Old-style Communism won’t be back, but a variety of forms of excessive market intervention will return. And these will fail.
The poor suffered under market fundamentalism -— we had trickle-up economics, not trickle-down economics. But the poor will suffer again under these new regimes, which will not deliver growth. Without growth there cannot be sustainable poverty reduction.
There has been no successful economy that has not relied heavily on markets.
Poverty feeds disaffection. The inevitable downturns, hard to manage in any case, but especially so by governments brought to power on the basis of rage against American-style capitalism, will lead to more poverty.
(c) 2009 U.S. News & World Report
Why No One Can Guess When
Main Street Recovery will Occur
Paul A. Samuelson
Federal Reserve Chairmen Ben Bernanke glimpses a possible recovery by year end. He is a cautious scholar, backed by the best forecasters in the world at the Federal Reserve Board.
I would be a rash fool to quarrel with this quasi-optimistic view that by year end some stability will occur. You and I should hope that there will indeed be a glimmer of light at the end of the tunnel ahead. But shift our vision now to the future. Even if the short run prospect for a 2009-2010 recovery turns out to be good, I must warn once again that the long-run outlook for the U.S. dollar is hazardous.
Not Going to Be Economic Depression
Global Economic Viewpoint
Last week at the Milken Global Conference, three Noble Laureates in Economics sat down to discuss the global recession -- Gary Becker (Nobel Prize, 1992), Roger Myerson (Nobel Prize, 2007) and Myron Scholes (Nobel Prize 1997).
All three agreed that this is not going to be a depression and that the free-market economy is fundamentally healthy.
The Complex Case of Complexity
by Alvin and Heidi Toffler
In an important recent speech, months after the current financial crisis began, the chairman of the U.S. Federal Reserve Board, Ben Bernanke, placed partial blame for the catastrophe on "the sharp increase in the complexity of the financial products offered to consumers." Unfortunately, his description of the problem comes late and underestimates its importance. ...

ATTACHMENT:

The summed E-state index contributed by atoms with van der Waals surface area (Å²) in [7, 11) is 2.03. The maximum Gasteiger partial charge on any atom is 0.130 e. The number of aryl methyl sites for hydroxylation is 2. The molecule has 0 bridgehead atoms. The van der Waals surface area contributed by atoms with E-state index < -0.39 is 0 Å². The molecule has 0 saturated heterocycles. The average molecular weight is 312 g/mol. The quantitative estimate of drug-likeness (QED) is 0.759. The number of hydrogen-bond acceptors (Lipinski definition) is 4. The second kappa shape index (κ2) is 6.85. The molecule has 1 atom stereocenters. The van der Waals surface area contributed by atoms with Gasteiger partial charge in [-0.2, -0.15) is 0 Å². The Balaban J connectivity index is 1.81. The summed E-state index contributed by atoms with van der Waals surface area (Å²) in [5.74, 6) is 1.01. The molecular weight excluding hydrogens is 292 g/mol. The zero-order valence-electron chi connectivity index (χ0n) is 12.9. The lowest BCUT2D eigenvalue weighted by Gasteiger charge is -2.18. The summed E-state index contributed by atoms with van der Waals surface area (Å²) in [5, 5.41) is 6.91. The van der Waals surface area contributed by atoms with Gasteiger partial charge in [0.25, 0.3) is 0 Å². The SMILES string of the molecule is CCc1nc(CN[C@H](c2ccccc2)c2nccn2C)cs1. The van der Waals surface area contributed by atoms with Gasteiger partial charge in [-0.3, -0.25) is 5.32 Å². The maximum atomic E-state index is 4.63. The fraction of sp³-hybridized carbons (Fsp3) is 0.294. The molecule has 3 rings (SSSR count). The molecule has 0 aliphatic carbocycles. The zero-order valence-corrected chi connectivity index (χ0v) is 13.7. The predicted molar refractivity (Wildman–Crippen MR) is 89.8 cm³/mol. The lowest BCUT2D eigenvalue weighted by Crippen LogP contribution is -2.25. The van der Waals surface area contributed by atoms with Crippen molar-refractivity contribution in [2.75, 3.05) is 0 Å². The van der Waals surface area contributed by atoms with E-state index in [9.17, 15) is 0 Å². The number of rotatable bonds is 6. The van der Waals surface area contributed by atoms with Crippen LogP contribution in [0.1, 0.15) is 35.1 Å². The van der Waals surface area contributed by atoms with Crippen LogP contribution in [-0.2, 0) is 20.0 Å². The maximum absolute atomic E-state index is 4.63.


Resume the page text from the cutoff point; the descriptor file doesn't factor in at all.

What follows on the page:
Why are Bankers Still Being Treated as Beltway Royalty
by Arianna Huffington
President Obama said that he's been "sobered by the fact that change in Washington comes slow" and "humbled by the fact that the presidency is extraordinarily powerful, but we are just part of a much broader tapestry of American life and there are a lot of different power centers." Well, one of those different power centers -- the entrenched special interests that continue to call so many shots on Capitol Hill -- is the main reason change in D.C. comes so slow. But despite all that I know about the reform-killing power unleashed by the nexus of lobbying, campaign cash and legislation, I have been flabbergasted by the amount of behind-the-scenes influence recently being wielded by the banking lobby.
Recent Commentary on the Economic & Financial Crisis
- Some Good News About Banking
- Obama Economic Team's Flawed Cosmology
- Larry Summers: Brilliant Mind, Toxic Ideas
- Tim Geithner, CNBC & The Second Coming of Known Unknowns
- Could America Suffer Japan's 'Lost Decades'
- The Global Economy: Worse & Worser
- Today's Global Economic Debacle: The Japan Fallacy
- Financial Outrages Past, Present & Future
- Even the US can Manage Itself into Economic Irrelevance